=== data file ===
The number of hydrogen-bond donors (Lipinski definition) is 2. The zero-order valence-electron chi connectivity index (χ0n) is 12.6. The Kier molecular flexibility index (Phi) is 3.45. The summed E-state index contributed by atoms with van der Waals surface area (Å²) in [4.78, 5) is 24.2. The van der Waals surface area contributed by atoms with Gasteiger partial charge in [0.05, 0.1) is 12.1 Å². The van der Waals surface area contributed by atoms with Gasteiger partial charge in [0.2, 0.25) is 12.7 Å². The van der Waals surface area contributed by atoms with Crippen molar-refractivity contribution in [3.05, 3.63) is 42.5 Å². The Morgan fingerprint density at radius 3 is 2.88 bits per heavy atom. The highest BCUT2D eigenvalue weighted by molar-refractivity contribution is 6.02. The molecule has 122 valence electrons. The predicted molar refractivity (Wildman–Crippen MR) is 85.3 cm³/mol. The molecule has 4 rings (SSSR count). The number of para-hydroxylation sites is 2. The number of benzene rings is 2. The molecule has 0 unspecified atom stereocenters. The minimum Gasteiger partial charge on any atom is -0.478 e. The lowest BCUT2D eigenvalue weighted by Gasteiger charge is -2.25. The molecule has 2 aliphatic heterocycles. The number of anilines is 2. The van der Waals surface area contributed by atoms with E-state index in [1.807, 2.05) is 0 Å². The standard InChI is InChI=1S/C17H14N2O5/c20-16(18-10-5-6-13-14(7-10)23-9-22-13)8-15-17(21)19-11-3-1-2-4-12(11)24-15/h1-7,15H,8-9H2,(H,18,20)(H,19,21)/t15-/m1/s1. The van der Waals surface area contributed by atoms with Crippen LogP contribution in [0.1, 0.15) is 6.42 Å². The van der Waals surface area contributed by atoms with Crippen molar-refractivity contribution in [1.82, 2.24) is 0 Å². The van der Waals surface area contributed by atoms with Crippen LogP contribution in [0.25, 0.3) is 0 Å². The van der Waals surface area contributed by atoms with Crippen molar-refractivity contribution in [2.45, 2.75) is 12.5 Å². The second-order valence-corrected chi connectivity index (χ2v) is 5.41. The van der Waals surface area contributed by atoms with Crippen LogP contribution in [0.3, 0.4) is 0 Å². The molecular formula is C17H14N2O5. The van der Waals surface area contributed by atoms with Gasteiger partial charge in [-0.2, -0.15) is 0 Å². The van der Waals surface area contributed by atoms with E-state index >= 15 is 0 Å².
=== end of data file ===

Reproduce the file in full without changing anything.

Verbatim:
The number of hydrogen-bond donors (Lipinski definition) is 2. The zero-order valence-electron chi connectivity index (χ0n) is 12.6. The Kier molecular flexibility index (Phi) is 3.45. The summed E-state index contributed by atoms with van der Waals surface area (Å²) in [4.78, 5) is 24.2. The van der Waals surface area contributed by atoms with Gasteiger partial charge in [0.05, 0.1) is 12.1 Å². The van der Waals surface area contributed by atoms with Gasteiger partial charge in [0.2, 0.25) is 12.7 Å². The van der Waals surface area contributed by atoms with Crippen molar-refractivity contribution in [3.05, 3.63) is 42.5 Å². The Morgan fingerprint density at radius 3 is 2.88 bits per heavy atom. The highest BCUT2D eigenvalue weighted by molar-refractivity contribution is 6.02. The molecule has 122 valence electrons. The predicted molar refractivity (Wildman–Crippen MR) is 85.3 cm³/mol. The molecule has 4 rings (SSSR count). The number of para-hydroxylation sites is 2. The number of benzene rings is 2. The molecule has 0 unspecified atom stereocenters. The minimum Gasteiger partial charge on any atom is -0.478 e. The lowest BCUT2D eigenvalue weighted by Gasteiger charge is -2.25. The molecule has 2 aliphatic heterocycles. The number of anilines is 2. The van der Waals surface area contributed by atoms with E-state index in [1.807, 2.05) is 0 Å². The standard InChI is InChI=1S/C17H14N2O5/c20-16(18-10-5-6-13-14(7-10)23-9-22-13)8-15-17(21)19-11-3-1-2-4-12(11)24-15/h1-7,15H,8-9H2,(H,18,20)(H,19,21)/t15-/m1/s1. The van der Waals surface area contributed by atoms with Crippen LogP contribution in [0.1, 0.15) is 6.42 Å². The van der Waals surface area contributed by atoms with Crippen molar-refractivity contribution in [1.82, 2.24) is 0 Å². The van der Waals surface area contributed by atoms with Crippen LogP contribution in [0.25, 0.3) is 0 Å². The van der Waals surface area contributed by atoms with Crippen molar-refractivity contribution in [2.45, 2.75) is 12.5 Å². The second-order valence-corrected chi connectivity index (χ2v) is 5.41. The van der Waals surface area contributed by atoms with Crippen LogP contribution in [0.3, 0.4) is 0 Å². The molecular formula is C17H14N2O5. The van der Waals surface area contributed by atoms with Gasteiger partial charge in [-0.2, -0.15) is 0 Å². The van der Waals surface area contributed by atoms with E-state index >= 15 is 0 Å².